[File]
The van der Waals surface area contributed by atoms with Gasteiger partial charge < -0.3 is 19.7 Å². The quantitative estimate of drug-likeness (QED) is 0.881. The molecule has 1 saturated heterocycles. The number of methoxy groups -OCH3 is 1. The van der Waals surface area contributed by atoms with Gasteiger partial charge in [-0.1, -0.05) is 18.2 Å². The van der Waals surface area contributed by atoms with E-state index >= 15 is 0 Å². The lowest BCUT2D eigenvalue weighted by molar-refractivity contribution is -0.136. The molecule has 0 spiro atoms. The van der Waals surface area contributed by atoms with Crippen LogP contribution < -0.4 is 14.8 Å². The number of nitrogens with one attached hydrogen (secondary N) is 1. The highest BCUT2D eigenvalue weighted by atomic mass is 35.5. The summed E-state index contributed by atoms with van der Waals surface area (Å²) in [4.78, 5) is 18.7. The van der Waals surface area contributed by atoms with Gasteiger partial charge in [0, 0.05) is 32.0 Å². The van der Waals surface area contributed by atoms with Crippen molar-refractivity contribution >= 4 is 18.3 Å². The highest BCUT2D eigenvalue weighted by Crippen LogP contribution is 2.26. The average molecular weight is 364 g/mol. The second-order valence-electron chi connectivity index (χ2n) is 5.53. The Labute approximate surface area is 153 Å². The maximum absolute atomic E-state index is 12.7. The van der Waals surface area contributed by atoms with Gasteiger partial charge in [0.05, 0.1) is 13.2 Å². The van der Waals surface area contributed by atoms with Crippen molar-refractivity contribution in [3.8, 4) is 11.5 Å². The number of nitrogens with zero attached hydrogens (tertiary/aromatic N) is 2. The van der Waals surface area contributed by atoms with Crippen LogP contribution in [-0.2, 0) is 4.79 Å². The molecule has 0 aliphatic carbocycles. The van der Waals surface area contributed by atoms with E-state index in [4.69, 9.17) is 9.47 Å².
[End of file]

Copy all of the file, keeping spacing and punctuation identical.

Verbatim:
The van der Waals surface area contributed by atoms with Gasteiger partial charge < -0.3 is 19.7 Å². The quantitative estimate of drug-likeness (QED) is 0.881. The molecule has 1 saturated heterocycles. The number of methoxy groups -OCH3 is 1. The van der Waals surface area contributed by atoms with Gasteiger partial charge in [-0.1, -0.05) is 18.2 Å². The van der Waals surface area contributed by atoms with E-state index >= 15 is 0 Å². The lowest BCUT2D eigenvalue weighted by molar-refractivity contribution is -0.136. The molecule has 0 spiro atoms. The van der Waals surface area contributed by atoms with Crippen LogP contribution < -0.4 is 14.8 Å². The number of nitrogens with one attached hydrogen (secondary N) is 1. The highest BCUT2D eigenvalue weighted by atomic mass is 35.5. The summed E-state index contributed by atoms with van der Waals surface area (Å²) in [4.78, 5) is 18.7. The van der Waals surface area contributed by atoms with Gasteiger partial charge in [0, 0.05) is 32.0 Å². The van der Waals surface area contributed by atoms with Crippen molar-refractivity contribution >= 4 is 18.3 Å². The highest BCUT2D eigenvalue weighted by Crippen LogP contribution is 2.26. The average molecular weight is 364 g/mol. The second-order valence-electron chi connectivity index (χ2n) is 5.53. The Labute approximate surface area is 153 Å². The maximum absolute atomic E-state index is 12.7. The van der Waals surface area contributed by atoms with Gasteiger partial charge in [0.05, 0.1) is 13.2 Å². The van der Waals surface area contributed by atoms with Crippen molar-refractivity contribution in [3.8, 4) is 11.5 Å². The number of nitrogens with zero attached hydrogens (tertiary/aromatic N) is 2. The van der Waals surface area contributed by atoms with Crippen LogP contribution in [-0.2, 0) is 4.79 Å². The molecule has 0 aliphatic carbocycles. The van der Waals surface area contributed by atoms with E-state index in [4.69, 9.17) is 9.47 Å².